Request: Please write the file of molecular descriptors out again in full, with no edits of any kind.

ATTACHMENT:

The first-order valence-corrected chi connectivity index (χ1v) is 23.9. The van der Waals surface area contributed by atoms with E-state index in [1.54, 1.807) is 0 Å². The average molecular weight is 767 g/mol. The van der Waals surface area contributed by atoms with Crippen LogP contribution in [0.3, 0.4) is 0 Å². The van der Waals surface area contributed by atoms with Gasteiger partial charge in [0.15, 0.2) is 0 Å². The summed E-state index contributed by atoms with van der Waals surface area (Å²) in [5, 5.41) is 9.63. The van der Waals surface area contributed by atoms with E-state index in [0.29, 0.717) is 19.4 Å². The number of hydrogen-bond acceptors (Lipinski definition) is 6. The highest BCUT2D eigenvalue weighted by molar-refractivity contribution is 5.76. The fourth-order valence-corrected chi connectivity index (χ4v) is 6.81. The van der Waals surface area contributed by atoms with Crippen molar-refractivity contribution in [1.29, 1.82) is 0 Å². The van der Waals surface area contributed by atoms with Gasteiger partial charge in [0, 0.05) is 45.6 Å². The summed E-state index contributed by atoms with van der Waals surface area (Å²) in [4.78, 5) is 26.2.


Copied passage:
The first-order valence-corrected chi connectivity index (χ1v) is 23.9. The van der Waals surface area contributed by atoms with E-state index in [1.54, 1.807) is 0 Å². The average molecular weight is 767 g/mol. The van der Waals surface area contributed by atoms with Crippen LogP contribution in [0.3, 0.4) is 0 Å². The van der Waals surface area contributed by atoms with Gasteiger partial charge in [0.15, 0.2) is 0 Å². The summed E-state index contributed by atoms with van der Waals surface area (Å²) in [5, 5.41) is 9.63. The van der Waals surface area contributed by atoms with E-state index in [0.29, 0.717) is 19.4 Å². The number of hydrogen-bond acceptors (Lipinski definition) is 6. The highest BCUT2D eigenvalue weighted by molar-refractivity contribution is 5.76. The fourth-order valence-corrected chi connectivity index (χ4v) is 6.81. The van der Waals surface area contributed by atoms with Crippen molar-refractivity contribution in [1.29, 1.82) is 0 Å². The van der Waals surface area contributed by atoms with Gasteiger partial charge in [0, 0.05) is 45.6 Å². The summed E-state index contributed by atoms with van der Waals surface area (Å²) in [4.78, 5) is 26.2.